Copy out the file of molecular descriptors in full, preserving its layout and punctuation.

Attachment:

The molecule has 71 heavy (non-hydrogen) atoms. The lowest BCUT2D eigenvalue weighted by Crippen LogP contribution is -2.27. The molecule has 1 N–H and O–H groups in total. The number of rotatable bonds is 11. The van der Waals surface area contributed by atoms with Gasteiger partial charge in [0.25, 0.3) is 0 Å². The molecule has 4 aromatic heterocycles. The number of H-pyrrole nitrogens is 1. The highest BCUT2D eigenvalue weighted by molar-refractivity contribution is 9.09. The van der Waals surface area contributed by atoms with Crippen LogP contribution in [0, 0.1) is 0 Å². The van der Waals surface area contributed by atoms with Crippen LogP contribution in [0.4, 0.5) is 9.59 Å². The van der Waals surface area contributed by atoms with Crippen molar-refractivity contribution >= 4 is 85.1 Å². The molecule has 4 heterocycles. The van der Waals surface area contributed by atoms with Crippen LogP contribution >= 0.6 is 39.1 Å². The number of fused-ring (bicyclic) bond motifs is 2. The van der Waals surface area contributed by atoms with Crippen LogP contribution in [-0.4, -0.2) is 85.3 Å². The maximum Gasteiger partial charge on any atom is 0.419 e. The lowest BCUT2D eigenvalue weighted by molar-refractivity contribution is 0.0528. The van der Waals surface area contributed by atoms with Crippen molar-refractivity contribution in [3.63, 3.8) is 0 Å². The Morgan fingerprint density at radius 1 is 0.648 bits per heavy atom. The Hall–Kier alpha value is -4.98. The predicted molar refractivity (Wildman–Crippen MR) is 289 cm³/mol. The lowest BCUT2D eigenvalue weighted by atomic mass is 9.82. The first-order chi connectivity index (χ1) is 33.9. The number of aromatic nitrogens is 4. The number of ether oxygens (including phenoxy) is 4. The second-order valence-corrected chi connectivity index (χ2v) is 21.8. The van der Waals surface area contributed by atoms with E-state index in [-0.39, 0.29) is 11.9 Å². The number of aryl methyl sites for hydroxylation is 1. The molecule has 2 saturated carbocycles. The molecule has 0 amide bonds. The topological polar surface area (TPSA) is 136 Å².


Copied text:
The molecule has 71 heavy (non-hydrogen) atoms. The lowest BCUT2D eigenvalue weighted by Crippen LogP contribution is -2.27. The molecule has 1 N–H and O–H groups in total. The number of rotatable bonds is 11. The van der Waals surface area contributed by atoms with Gasteiger partial charge in [0.25, 0.3) is 0 Å². The molecule has 4 aromatic heterocycles. The number of H-pyrrole nitrogens is 1. The highest BCUT2D eigenvalue weighted by molar-refractivity contribution is 9.09. The van der Waals surface area contributed by atoms with Crippen LogP contribution in [0, 0.1) is 0 Å². The van der Waals surface area contributed by atoms with Crippen LogP contribution in [0.4, 0.5) is 9.59 Å². The van der Waals surface area contributed by atoms with Crippen molar-refractivity contribution >= 4 is 85.1 Å². The molecule has 4 heterocycles. The van der Waals surface area contributed by atoms with Crippen LogP contribution >= 0.6 is 39.1 Å². The number of fused-ring (bicyclic) bond motifs is 2. The van der Waals surface area contributed by atoms with Crippen LogP contribution in [-0.4, -0.2) is 85.3 Å². The maximum Gasteiger partial charge on any atom is 0.419 e. The lowest BCUT2D eigenvalue weighted by molar-refractivity contribution is 0.0528. The van der Waals surface area contributed by atoms with Crippen molar-refractivity contribution in [3.63, 3.8) is 0 Å². The Morgan fingerprint density at radius 1 is 0.648 bits per heavy atom. The Hall–Kier alpha value is -4.98. The predicted molar refractivity (Wildman–Crippen MR) is 289 cm³/mol. The lowest BCUT2D eigenvalue weighted by atomic mass is 9.82. The first-order chi connectivity index (χ1) is 33.9. The number of aromatic nitrogens is 4. The number of ether oxygens (including phenoxy) is 4. The second-order valence-corrected chi connectivity index (χ2v) is 21.8. The van der Waals surface area contributed by atoms with E-state index in [-0.39, 0.29) is 11.9 Å². The number of aryl methyl sites for hydroxylation is 1. The molecule has 2 saturated carbocycles. The molecule has 0 amide bonds. The topological polar surface area (TPSA) is 136 Å².